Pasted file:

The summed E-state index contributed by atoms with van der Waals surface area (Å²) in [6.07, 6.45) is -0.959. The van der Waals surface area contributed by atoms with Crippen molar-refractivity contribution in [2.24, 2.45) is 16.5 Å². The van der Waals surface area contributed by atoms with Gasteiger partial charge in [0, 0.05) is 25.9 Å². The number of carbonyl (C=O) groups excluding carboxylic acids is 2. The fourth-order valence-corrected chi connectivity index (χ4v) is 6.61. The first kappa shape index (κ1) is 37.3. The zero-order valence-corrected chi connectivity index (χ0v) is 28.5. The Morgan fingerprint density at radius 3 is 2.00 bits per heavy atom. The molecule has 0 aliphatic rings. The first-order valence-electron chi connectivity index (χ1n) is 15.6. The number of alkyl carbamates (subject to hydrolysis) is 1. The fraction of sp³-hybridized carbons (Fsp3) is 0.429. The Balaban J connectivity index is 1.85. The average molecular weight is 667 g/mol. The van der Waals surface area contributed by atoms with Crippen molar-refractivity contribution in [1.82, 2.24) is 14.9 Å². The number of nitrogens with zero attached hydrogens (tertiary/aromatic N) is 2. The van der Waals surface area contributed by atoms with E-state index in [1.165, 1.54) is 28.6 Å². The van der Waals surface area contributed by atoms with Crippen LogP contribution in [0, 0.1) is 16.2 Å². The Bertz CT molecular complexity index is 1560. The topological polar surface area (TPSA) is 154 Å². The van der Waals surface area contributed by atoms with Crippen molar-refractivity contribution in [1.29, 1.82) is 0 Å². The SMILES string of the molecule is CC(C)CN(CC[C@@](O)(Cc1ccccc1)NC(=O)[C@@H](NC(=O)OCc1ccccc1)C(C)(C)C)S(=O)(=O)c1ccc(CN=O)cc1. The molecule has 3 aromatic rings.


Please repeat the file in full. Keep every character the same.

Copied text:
The summed E-state index contributed by atoms with van der Waals surface area (Å²) in [6.07, 6.45) is -0.959. The van der Waals surface area contributed by atoms with Crippen molar-refractivity contribution in [2.24, 2.45) is 16.5 Å². The van der Waals surface area contributed by atoms with Gasteiger partial charge in [0, 0.05) is 25.9 Å². The number of carbonyl (C=O) groups excluding carboxylic acids is 2. The fourth-order valence-corrected chi connectivity index (χ4v) is 6.61. The first kappa shape index (κ1) is 37.3. The zero-order valence-corrected chi connectivity index (χ0v) is 28.5. The Morgan fingerprint density at radius 3 is 2.00 bits per heavy atom. The molecule has 0 aliphatic rings. The first-order valence-electron chi connectivity index (χ1n) is 15.6. The number of alkyl carbamates (subject to hydrolysis) is 1. The fraction of sp³-hybridized carbons (Fsp3) is 0.429. The Balaban J connectivity index is 1.85. The average molecular weight is 667 g/mol. The van der Waals surface area contributed by atoms with Crippen molar-refractivity contribution in [1.82, 2.24) is 14.9 Å². The number of nitrogens with zero attached hydrogens (tertiary/aromatic N) is 2. The van der Waals surface area contributed by atoms with E-state index in [1.165, 1.54) is 28.6 Å². The van der Waals surface area contributed by atoms with Crippen LogP contribution in [0, 0.1) is 16.2 Å². The Bertz CT molecular complexity index is 1560. The topological polar surface area (TPSA) is 154 Å². The van der Waals surface area contributed by atoms with Crippen molar-refractivity contribution in [1.29, 1.82) is 0 Å². The SMILES string of the molecule is CC(C)CN(CC[C@@](O)(Cc1ccccc1)NC(=O)[C@@H](NC(=O)OCc1ccccc1)C(C)(C)C)S(=O)(=O)c1ccc(CN=O)cc1. The molecule has 3 aromatic rings.